The Durango Herald provides a detailed description of the flavors that make this dish so delicious. First, the rice is boiled in chicken fat that is leftover from frying chicken thighs. The rice is combined with stock, beer, tomato sauce, and saffron which gives it a unique earthy aroma. A classic sauté of onions, bell peppers, and garlic creates a rich foundation that infuses plenty of aromas into the dish. Once the rice is cooked, the crispy chicken thigh is

Congrí

Congrí is also named arroz con moros y cristianos, which has a culturally significant meaning regarding the various ethnicities present in Cuba historically. According to Food52, the dish highlights a battle centuries ago between Spanish Christians and Muslim Moors.

Interestingly, the word “moros” in Moros y Cristianos refers to both the dark-skinned Moors and the black beans in the dish. The dish’s name may be of African origin, as similar renditions exist in surrounding countries.

The dish known as congrí is made with cooked rice and beans, flavored with a classic sofrito mix of onions, garlic, bell peppers, cumin, and bay leaves. When the rice and beans are cooked together, the rice takes on a grayish color. This is where the name congrí comes from – “con gris” in Spanish meaning “with gray”. Some people add chopped bacon or chorizo for extra flavor and protein.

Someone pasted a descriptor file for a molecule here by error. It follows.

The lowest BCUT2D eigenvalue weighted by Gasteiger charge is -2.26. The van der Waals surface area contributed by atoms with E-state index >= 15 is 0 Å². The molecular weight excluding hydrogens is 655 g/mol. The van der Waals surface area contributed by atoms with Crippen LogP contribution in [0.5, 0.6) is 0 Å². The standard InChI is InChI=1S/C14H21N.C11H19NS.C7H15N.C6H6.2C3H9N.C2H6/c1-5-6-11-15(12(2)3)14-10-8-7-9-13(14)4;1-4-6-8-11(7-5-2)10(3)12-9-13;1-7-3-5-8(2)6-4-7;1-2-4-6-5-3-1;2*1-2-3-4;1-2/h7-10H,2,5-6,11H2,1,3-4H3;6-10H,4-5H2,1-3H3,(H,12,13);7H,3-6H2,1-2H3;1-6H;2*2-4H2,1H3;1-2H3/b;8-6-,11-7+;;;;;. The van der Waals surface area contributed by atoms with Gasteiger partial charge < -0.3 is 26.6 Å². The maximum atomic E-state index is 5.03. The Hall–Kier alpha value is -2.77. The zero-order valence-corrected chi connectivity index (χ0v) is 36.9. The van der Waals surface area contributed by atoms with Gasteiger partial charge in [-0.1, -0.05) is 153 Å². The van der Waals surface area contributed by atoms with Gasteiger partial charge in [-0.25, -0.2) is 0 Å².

This dish can be served as a main course on a budget, or as a side dish with a meat-centric main course like ropa vieja or lechon asado.

Arroz imperial

Arroz imperial is a Cuban dish that prominently features rice. The dish contains many ingredients, including chicken, bacon, sofrito (a clove of garlic, bell pepper, and onion sauté), green peas, mayonnaise, and cheese.